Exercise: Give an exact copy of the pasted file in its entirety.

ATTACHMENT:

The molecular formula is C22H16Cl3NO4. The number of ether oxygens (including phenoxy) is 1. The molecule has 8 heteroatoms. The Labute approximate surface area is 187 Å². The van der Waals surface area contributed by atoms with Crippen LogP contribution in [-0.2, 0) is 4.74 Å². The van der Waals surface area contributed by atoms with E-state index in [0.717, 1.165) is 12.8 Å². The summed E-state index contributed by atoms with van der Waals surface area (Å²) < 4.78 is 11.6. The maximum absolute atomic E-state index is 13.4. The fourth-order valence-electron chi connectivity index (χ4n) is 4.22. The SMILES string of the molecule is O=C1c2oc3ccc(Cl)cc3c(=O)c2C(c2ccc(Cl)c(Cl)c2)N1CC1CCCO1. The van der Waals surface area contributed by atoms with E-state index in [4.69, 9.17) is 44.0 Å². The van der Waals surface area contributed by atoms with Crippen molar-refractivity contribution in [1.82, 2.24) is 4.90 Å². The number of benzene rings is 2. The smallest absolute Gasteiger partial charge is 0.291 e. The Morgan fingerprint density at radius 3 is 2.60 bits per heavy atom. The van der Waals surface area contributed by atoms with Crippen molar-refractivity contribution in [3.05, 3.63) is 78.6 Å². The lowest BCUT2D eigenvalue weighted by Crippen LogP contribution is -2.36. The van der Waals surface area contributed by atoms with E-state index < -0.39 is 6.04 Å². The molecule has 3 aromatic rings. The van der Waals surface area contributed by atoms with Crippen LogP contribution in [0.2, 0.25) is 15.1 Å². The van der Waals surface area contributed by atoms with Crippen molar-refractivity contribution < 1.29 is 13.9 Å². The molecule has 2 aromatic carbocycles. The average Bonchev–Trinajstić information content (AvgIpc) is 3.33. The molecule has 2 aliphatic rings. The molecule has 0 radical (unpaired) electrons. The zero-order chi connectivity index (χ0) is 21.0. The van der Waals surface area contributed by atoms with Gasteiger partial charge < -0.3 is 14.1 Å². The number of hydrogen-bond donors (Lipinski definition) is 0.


The molecular formula is C22H16Cl3NO4. The number of ether oxygens (including phenoxy) is 1. The molecule has 8 heteroatoms. The Labute approximate surface area is 187 Å². The van der Waals surface area contributed by atoms with Crippen LogP contribution in [-0.2, 0) is 4.74 Å². The van der Waals surface area contributed by atoms with E-state index in [0.717, 1.165) is 12.8 Å². The summed E-state index contributed by atoms with van der Waals surface area (Å²) < 4.78 is 11.6. The maximum absolute atomic E-state index is 13.4. The fourth-order valence-electron chi connectivity index (χ4n) is 4.22. The SMILES string of the molecule is O=C1c2oc3ccc(Cl)cc3c(=O)c2C(c2ccc(Cl)c(Cl)c2)N1CC1CCCO1. The van der Waals surface area contributed by atoms with E-state index in [4.69, 9.17) is 44.0 Å². The van der Waals surface area contributed by atoms with Crippen molar-refractivity contribution in [1.82, 2.24) is 4.90 Å². The number of benzene rings is 2. The smallest absolute Gasteiger partial charge is 0.291 e. The Morgan fingerprint density at radius 3 is 2.60 bits per heavy atom. The van der Waals surface area contributed by atoms with Crippen molar-refractivity contribution in [3.05, 3.63) is 78.6 Å². The lowest BCUT2D eigenvalue weighted by Crippen LogP contribution is -2.36. The van der Waals surface area contributed by atoms with E-state index < -0.39 is 6.04 Å². The molecule has 3 aromatic rings. The van der Waals surface area contributed by atoms with Crippen LogP contribution in [0.2, 0.25) is 15.1 Å². The van der Waals surface area contributed by atoms with Crippen molar-refractivity contribution < 1.29 is 13.9 Å². The molecule has 2 aromatic carbocycles. The average Bonchev–Trinajstić information content (AvgIpc) is 3.33. The molecule has 2 aliphatic rings. The molecule has 0 radical (unpaired) electrons. The zero-order chi connectivity index (χ0) is 21.0. The van der Waals surface area contributed by atoms with Gasteiger partial charge < -0.3 is 14.1 Å². The number of hydrogen-bond donors (Lipinski definition) is 0.